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Tutor profile: Siva R.

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Siva R.
I have been designing for 6+ years thus building a strong background in design.
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Questions

Subject: Javascript Programming

TutorMe
Question:

What is the significance, and what are the benefits, of including 'use strict' at the beginning of a JavaScript source file?

Inactive
Siva R.
Answer:

The short and most important answer here is that use strict is a way to voluntarily enforce stricter parsing and error handling on your JavaScript code at runtime. Code errors that would otherwise have been ignored or would have failed silently will now generate errors or throw exceptions. In general, it is good practice. Some of the key benefits of strict mode include: Makes debugging easier. Code errors that would otherwise have been ignored or would have failed silently will now generate errors or throw exceptions, alerting you sooner to problems in your code and directing you more quickly to their source. Prevents accidental globals. Without strict mode, assigning a value to an undeclared variable automatically creates a global variable with that name. This is one of the most common errors in JavaScript. In strict mode, attempting to do so throws an error. Eliminates this coercion. Without strict mode, a reference to this value of null or undefined is automatically coerced to the global. This can cause many head fakes and pull-out-your-hair kind of bugs. In strict mode, referencing this value of null or undefined throws an error. Disallows duplicate parameter values. Strict mode throws an error when it detects a duplicate named argument for a function (e.g., function foo(val1, val2, val1){}), thereby catching what is almost certainly a bug in your code that you might otherwise have wasted lots of time tracking down. Note: It used to be (in ECMAScript 5) that strict mode would disallow duplicate property names (e.g. var object = {foo: "bar", foo: "baz"};) but as of ECMAScript 2015 this is no longer the case. Makes eval() safer. There are some differences in the way eval() behaves in strict mode and in non-strict mode. Most significantly, in strict mode, variables and functions declared inside of an eval() statement are not created in the containing scope (they are created in the containing scope in non-strict mode, which can also be a common source of problems). Throws error on invalid usage of delete. The delete operator (used to remove properties from objects) cannot be used on non-configurable properties of the object. Non-strict code will fail silently when an attempt is made to delete a non-configurable property, whereas strict mode will throw an error in such a case.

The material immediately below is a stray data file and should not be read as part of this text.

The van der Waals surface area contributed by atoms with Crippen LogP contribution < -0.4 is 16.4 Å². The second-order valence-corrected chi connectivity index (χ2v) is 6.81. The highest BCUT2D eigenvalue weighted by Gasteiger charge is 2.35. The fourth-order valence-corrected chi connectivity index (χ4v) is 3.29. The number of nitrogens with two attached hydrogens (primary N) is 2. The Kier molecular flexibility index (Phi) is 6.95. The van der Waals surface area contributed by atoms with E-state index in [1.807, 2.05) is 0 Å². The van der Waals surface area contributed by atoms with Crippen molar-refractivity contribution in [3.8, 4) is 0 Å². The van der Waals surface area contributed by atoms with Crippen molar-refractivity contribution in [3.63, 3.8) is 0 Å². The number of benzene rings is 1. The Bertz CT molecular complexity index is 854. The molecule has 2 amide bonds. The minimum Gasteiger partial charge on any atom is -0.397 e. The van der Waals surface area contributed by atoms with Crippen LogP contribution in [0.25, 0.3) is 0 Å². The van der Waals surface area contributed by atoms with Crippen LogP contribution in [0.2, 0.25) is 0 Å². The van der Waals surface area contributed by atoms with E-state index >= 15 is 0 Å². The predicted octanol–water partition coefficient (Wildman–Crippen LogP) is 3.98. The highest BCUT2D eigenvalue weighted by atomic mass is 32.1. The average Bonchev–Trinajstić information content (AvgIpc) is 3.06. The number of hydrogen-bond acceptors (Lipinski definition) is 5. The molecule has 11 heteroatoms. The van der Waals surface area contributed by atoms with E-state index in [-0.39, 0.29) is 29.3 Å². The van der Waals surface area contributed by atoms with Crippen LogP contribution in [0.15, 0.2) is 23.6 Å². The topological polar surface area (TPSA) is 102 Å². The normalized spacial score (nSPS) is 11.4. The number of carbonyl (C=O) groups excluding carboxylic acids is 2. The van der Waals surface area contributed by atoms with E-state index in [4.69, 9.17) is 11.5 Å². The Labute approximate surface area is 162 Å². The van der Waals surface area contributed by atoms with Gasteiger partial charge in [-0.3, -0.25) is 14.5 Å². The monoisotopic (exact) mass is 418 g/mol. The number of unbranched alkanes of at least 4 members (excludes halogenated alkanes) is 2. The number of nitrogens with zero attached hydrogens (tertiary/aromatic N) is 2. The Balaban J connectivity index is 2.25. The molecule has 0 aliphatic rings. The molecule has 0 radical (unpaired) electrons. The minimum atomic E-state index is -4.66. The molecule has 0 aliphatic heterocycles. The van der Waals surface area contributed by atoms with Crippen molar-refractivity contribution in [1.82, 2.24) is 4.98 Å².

Subject: HTML Programming

TutorMe
Question:

What does <!DOCTYPE html> means in HYML?

Inactive
Siva R.
Answer:

This is essential in HTML this line tells which HTML version you are using in the current document. This tells you are using HTML5. There are other tags for early versions.

Subject: CSS

TutorMe
Question:

How to change input autofill background color?

Inactive
Siva R.
Answer:

Autofill background can be changed using input:-webkit-autofill properies.

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